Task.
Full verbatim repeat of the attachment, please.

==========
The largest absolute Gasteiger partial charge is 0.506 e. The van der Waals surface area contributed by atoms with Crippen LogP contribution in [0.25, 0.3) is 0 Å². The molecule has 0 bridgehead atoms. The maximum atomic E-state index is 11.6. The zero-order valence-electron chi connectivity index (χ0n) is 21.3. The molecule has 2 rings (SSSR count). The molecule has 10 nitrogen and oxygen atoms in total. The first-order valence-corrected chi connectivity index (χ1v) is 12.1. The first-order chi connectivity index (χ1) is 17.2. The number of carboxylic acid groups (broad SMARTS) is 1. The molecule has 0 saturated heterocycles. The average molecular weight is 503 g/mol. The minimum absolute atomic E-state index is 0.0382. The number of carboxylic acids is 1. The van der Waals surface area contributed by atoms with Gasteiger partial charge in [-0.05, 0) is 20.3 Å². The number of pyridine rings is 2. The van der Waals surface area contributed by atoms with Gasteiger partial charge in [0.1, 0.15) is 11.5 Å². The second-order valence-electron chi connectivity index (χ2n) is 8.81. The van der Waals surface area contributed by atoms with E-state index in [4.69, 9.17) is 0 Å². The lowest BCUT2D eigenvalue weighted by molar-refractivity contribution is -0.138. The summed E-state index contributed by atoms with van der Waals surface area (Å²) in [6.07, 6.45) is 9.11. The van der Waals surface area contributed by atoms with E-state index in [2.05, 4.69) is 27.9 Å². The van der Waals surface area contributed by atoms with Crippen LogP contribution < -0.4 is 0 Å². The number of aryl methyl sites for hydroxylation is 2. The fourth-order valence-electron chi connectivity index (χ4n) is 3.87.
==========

The largest absolute Gasteiger partial charge is 0.506 e. The van der Waals surface area contributed by atoms with Crippen LogP contribution in [0.25, 0.3) is 0 Å². The molecule has 0 bridgehead atoms. The maximum atomic E-state index is 11.6. The zero-order valence-electron chi connectivity index (χ0n) is 21.3. The molecule has 2 rings (SSSR count). The molecule has 10 nitrogen and oxygen atoms in total. The first-order valence-corrected chi connectivity index (χ1v) is 12.1. The first-order chi connectivity index (χ1) is 17.2. The number of carboxylic acid groups (broad SMARTS) is 1. The molecule has 0 saturated heterocycles. The average molecular weight is 503 g/mol. The minimum absolute atomic E-state index is 0.0382. The number of carboxylic acids is 1. The van der Waals surface area contributed by atoms with Gasteiger partial charge in [-0.05, 0) is 20.3 Å². The number of pyridine rings is 2. The van der Waals surface area contributed by atoms with Gasteiger partial charge in [0.1, 0.15) is 11.5 Å². The second-order valence-electron chi connectivity index (χ2n) is 8.81. The van der Waals surface area contributed by atoms with E-state index in [4.69, 9.17) is 0 Å². The lowest BCUT2D eigenvalue weighted by molar-refractivity contribution is -0.138. The summed E-state index contributed by atoms with van der Waals surface area (Å²) in [6.07, 6.45) is 9.11. The van der Waals surface area contributed by atoms with E-state index in [2.05, 4.69) is 27.9 Å². The van der Waals surface area contributed by atoms with Crippen LogP contribution < -0.4 is 0 Å². The number of aryl methyl sites for hydroxylation is 2. The fourth-order valence-electron chi connectivity index (χ4n) is 3.87.